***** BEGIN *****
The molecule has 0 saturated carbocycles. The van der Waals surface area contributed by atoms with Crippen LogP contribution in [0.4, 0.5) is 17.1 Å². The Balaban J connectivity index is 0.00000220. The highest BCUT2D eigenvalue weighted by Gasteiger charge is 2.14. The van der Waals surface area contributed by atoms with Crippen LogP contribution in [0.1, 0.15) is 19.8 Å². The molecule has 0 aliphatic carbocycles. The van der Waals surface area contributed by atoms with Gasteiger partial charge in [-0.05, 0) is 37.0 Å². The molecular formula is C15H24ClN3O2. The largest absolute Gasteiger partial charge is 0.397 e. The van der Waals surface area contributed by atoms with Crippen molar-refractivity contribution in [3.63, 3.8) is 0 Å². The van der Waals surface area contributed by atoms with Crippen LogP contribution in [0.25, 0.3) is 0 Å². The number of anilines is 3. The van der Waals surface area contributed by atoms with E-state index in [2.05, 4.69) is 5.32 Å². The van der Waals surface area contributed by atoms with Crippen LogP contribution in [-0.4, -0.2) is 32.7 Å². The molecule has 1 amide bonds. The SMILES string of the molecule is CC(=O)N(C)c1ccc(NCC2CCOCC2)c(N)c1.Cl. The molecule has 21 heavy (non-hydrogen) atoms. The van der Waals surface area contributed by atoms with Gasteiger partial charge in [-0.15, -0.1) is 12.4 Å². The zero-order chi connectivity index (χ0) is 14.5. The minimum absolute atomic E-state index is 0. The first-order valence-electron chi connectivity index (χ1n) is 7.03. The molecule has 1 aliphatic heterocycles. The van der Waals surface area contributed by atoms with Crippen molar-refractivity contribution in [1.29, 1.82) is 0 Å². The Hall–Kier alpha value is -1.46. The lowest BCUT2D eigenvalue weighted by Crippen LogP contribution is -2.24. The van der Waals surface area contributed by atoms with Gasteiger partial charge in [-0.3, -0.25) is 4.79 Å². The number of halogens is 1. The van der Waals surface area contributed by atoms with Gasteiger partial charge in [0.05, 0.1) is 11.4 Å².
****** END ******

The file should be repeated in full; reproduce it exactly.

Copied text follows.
The molecule has 0 saturated carbocycles. The van der Waals surface area contributed by atoms with Crippen LogP contribution in [0.4, 0.5) is 17.1 Å². The Balaban J connectivity index is 0.00000220. The highest BCUT2D eigenvalue weighted by Gasteiger charge is 2.14. The van der Waals surface area contributed by atoms with Crippen LogP contribution in [0.1, 0.15) is 19.8 Å². The molecule has 0 aliphatic carbocycles. The van der Waals surface area contributed by atoms with Gasteiger partial charge in [-0.05, 0) is 37.0 Å². The molecular formula is C15H24ClN3O2. The largest absolute Gasteiger partial charge is 0.397 e. The van der Waals surface area contributed by atoms with Crippen molar-refractivity contribution in [3.63, 3.8) is 0 Å². The van der Waals surface area contributed by atoms with Crippen LogP contribution in [0.25, 0.3) is 0 Å². The number of anilines is 3. The van der Waals surface area contributed by atoms with E-state index in [2.05, 4.69) is 5.32 Å². The van der Waals surface area contributed by atoms with Crippen LogP contribution in [-0.4, -0.2) is 32.7 Å². The molecule has 1 amide bonds. The SMILES string of the molecule is CC(=O)N(C)c1ccc(NCC2CCOCC2)c(N)c1.Cl. The molecule has 21 heavy (non-hydrogen) atoms. The van der Waals surface area contributed by atoms with Gasteiger partial charge in [-0.15, -0.1) is 12.4 Å². The zero-order chi connectivity index (χ0) is 14.5. The minimum absolute atomic E-state index is 0. The first-order valence-electron chi connectivity index (χ1n) is 7.03. The molecule has 1 aliphatic heterocycles. The van der Waals surface area contributed by atoms with Crippen molar-refractivity contribution in [1.29, 1.82) is 0 Å². The Hall–Kier alpha value is -1.46. The lowest BCUT2D eigenvalue weighted by Crippen LogP contribution is -2.24. The van der Waals surface area contributed by atoms with Gasteiger partial charge in [-0.3, -0.25) is 4.79 Å². The number of halogens is 1. The van der Waals surface area contributed by atoms with Gasteiger partial charge in [0.05, 0.1) is 11.4 Å².